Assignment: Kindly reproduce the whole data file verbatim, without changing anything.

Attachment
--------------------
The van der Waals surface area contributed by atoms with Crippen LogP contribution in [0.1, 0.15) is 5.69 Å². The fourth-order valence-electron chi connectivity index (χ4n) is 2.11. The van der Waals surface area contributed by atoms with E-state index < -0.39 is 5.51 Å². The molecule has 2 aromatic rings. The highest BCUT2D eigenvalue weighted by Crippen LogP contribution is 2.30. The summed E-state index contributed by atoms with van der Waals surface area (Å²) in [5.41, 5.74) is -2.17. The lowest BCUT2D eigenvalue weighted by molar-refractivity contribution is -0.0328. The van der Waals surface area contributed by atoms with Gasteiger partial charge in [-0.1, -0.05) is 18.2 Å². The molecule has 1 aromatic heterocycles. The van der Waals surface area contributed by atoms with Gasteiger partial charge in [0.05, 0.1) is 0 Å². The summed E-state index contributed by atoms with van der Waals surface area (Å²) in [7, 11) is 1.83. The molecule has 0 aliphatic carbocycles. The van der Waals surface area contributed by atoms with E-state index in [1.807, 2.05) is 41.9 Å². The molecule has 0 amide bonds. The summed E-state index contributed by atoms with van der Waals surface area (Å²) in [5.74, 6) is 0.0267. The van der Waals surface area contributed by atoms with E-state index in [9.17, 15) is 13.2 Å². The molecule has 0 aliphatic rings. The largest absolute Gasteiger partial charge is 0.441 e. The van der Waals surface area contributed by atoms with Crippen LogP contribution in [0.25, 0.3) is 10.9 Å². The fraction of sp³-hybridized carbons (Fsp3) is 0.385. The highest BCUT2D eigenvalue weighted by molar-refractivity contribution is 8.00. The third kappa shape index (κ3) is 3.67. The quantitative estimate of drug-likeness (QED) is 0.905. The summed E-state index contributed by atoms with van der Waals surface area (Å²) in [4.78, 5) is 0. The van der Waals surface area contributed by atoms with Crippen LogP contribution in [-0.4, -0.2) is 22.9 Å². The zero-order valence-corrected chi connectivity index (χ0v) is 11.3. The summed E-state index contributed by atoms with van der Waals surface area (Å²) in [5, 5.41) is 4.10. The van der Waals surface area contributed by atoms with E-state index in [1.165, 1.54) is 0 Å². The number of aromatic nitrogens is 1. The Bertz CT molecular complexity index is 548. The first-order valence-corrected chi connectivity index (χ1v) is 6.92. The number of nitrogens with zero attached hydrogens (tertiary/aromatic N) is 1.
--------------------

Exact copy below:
The van der Waals surface area contributed by atoms with Crippen LogP contribution in [0.1, 0.15) is 5.69 Å². The fourth-order valence-electron chi connectivity index (χ4n) is 2.11. The van der Waals surface area contributed by atoms with E-state index < -0.39 is 5.51 Å². The molecule has 2 aromatic rings. The highest BCUT2D eigenvalue weighted by Crippen LogP contribution is 2.30. The summed E-state index contributed by atoms with van der Waals surface area (Å²) in [5.41, 5.74) is -2.17. The lowest BCUT2D eigenvalue weighted by molar-refractivity contribution is -0.0328. The van der Waals surface area contributed by atoms with Gasteiger partial charge in [-0.1, -0.05) is 18.2 Å². The molecule has 1 aromatic heterocycles. The van der Waals surface area contributed by atoms with Gasteiger partial charge in [0.05, 0.1) is 0 Å². The summed E-state index contributed by atoms with van der Waals surface area (Å²) in [7, 11) is 1.83. The molecule has 0 aliphatic carbocycles. The van der Waals surface area contributed by atoms with E-state index in [1.807, 2.05) is 41.9 Å². The molecule has 0 amide bonds. The summed E-state index contributed by atoms with van der Waals surface area (Å²) in [5.74, 6) is 0.0267. The van der Waals surface area contributed by atoms with E-state index in [9.17, 15) is 13.2 Å². The molecule has 0 aliphatic rings. The largest absolute Gasteiger partial charge is 0.441 e. The van der Waals surface area contributed by atoms with Crippen LogP contribution in [0.25, 0.3) is 10.9 Å². The fraction of sp³-hybridized carbons (Fsp3) is 0.385. The highest BCUT2D eigenvalue weighted by molar-refractivity contribution is 8.00. The third kappa shape index (κ3) is 3.67. The quantitative estimate of drug-likeness (QED) is 0.905. The summed E-state index contributed by atoms with van der Waals surface area (Å²) in [4.78, 5) is 0. The van der Waals surface area contributed by atoms with Crippen LogP contribution in [-0.4, -0.2) is 22.9 Å². The zero-order valence-corrected chi connectivity index (χ0v) is 11.3. The summed E-state index contributed by atoms with van der Waals surface area (Å²) in [5, 5.41) is 4.10. The van der Waals surface area contributed by atoms with E-state index in [1.165, 1.54) is 0 Å². The number of aromatic nitrogens is 1. The Bertz CT molecular complexity index is 548. The first-order valence-corrected chi connectivity index (χ1v) is 6.92. The number of nitrogens with zero attached hydrogens (tertiary/aromatic N) is 1.